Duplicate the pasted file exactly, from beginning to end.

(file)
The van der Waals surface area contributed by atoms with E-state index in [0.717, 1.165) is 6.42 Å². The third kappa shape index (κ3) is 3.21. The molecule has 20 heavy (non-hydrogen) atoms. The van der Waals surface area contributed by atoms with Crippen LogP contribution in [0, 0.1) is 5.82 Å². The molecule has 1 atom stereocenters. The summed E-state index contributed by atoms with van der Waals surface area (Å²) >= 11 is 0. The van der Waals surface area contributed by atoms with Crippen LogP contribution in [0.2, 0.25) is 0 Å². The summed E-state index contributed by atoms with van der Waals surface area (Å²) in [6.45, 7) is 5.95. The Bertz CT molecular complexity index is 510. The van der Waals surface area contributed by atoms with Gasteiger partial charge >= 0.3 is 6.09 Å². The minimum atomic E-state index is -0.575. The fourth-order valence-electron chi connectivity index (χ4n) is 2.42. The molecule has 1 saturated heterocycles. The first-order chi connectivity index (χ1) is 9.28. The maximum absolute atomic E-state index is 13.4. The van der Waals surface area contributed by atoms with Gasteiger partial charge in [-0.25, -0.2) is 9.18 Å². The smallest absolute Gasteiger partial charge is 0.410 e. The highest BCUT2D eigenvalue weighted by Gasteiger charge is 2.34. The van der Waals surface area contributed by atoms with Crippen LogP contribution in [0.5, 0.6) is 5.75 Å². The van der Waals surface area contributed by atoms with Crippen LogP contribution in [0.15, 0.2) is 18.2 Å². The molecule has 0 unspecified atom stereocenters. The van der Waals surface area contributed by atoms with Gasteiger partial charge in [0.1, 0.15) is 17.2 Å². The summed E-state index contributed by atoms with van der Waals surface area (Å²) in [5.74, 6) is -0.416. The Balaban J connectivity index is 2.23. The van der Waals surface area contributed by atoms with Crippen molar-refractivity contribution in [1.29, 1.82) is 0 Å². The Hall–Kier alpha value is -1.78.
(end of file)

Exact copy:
The van der Waals surface area contributed by atoms with E-state index in [0.717, 1.165) is 6.42 Å². The third kappa shape index (κ3) is 3.21. The molecule has 20 heavy (non-hydrogen) atoms. The van der Waals surface area contributed by atoms with Crippen LogP contribution in [0, 0.1) is 5.82 Å². The molecule has 1 atom stereocenters. The summed E-state index contributed by atoms with van der Waals surface area (Å²) >= 11 is 0. The van der Waals surface area contributed by atoms with Crippen LogP contribution in [0.2, 0.25) is 0 Å². The summed E-state index contributed by atoms with van der Waals surface area (Å²) in [6.45, 7) is 5.95. The Bertz CT molecular complexity index is 510. The van der Waals surface area contributed by atoms with Gasteiger partial charge >= 0.3 is 6.09 Å². The minimum atomic E-state index is -0.575. The fourth-order valence-electron chi connectivity index (χ4n) is 2.42. The molecule has 1 saturated heterocycles. The first-order chi connectivity index (χ1) is 9.28. The maximum absolute atomic E-state index is 13.4. The van der Waals surface area contributed by atoms with Gasteiger partial charge in [-0.25, -0.2) is 9.18 Å². The smallest absolute Gasteiger partial charge is 0.410 e. The highest BCUT2D eigenvalue weighted by Gasteiger charge is 2.34. The van der Waals surface area contributed by atoms with Crippen LogP contribution in [0.5, 0.6) is 5.75 Å². The van der Waals surface area contributed by atoms with Crippen LogP contribution in [0.15, 0.2) is 18.2 Å². The molecule has 0 unspecified atom stereocenters. The van der Waals surface area contributed by atoms with Gasteiger partial charge in [0.1, 0.15) is 17.2 Å². The summed E-state index contributed by atoms with van der Waals surface area (Å²) in [5.74, 6) is -0.416. The Balaban J connectivity index is 2.23. The van der Waals surface area contributed by atoms with Crippen molar-refractivity contribution in [1.29, 1.82) is 0 Å². The Hall–Kier alpha value is -1.78.